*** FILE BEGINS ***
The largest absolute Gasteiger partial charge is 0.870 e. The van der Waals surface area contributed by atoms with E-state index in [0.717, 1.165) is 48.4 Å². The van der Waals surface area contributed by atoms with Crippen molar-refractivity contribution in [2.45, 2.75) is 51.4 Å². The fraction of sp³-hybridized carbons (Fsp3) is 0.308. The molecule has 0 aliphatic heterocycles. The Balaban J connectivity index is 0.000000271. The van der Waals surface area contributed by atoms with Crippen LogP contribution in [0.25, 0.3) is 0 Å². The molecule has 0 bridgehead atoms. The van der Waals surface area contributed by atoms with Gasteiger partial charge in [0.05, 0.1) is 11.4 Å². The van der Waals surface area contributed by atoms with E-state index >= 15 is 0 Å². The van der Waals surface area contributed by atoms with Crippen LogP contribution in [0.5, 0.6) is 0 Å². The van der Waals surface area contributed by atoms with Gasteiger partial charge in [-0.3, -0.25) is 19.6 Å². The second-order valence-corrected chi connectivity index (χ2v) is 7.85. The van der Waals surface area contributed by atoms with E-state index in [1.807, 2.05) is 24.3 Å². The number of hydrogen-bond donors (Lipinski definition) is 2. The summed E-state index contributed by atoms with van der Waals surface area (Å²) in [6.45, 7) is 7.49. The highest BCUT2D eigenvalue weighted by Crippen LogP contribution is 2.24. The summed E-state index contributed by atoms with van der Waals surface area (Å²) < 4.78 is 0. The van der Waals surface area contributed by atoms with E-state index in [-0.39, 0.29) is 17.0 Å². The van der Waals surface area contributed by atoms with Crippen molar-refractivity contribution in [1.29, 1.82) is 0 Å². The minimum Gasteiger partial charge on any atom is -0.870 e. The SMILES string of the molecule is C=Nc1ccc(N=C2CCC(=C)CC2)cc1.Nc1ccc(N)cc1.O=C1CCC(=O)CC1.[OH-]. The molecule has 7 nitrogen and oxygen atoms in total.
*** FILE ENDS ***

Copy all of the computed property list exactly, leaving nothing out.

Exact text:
The largest absolute Gasteiger partial charge is 0.870 e. The van der Waals surface area contributed by atoms with E-state index in [0.717, 1.165) is 48.4 Å². The van der Waals surface area contributed by atoms with Crippen molar-refractivity contribution in [2.45, 2.75) is 51.4 Å². The fraction of sp³-hybridized carbons (Fsp3) is 0.308. The molecule has 0 aliphatic heterocycles. The Balaban J connectivity index is 0.000000271. The van der Waals surface area contributed by atoms with Crippen LogP contribution in [0.25, 0.3) is 0 Å². The molecule has 0 bridgehead atoms. The van der Waals surface area contributed by atoms with Gasteiger partial charge in [0.05, 0.1) is 11.4 Å². The van der Waals surface area contributed by atoms with E-state index >= 15 is 0 Å². The van der Waals surface area contributed by atoms with Crippen LogP contribution in [0.5, 0.6) is 0 Å². The van der Waals surface area contributed by atoms with Gasteiger partial charge in [-0.3, -0.25) is 19.6 Å². The second-order valence-corrected chi connectivity index (χ2v) is 7.85. The van der Waals surface area contributed by atoms with E-state index in [1.807, 2.05) is 24.3 Å². The number of hydrogen-bond donors (Lipinski definition) is 2. The summed E-state index contributed by atoms with van der Waals surface area (Å²) in [6.45, 7) is 7.49. The highest BCUT2D eigenvalue weighted by Crippen LogP contribution is 2.24. The summed E-state index contributed by atoms with van der Waals surface area (Å²) < 4.78 is 0. The van der Waals surface area contributed by atoms with E-state index in [-0.39, 0.29) is 17.0 Å². The van der Waals surface area contributed by atoms with Crippen molar-refractivity contribution in [1.29, 1.82) is 0 Å². The minimum Gasteiger partial charge on any atom is -0.870 e. The SMILES string of the molecule is C=Nc1ccc(N=C2CCC(=C)CC2)cc1.Nc1ccc(N)cc1.O=C1CCC(=O)CC1.[OH-]. The molecule has 7 nitrogen and oxygen atoms in total.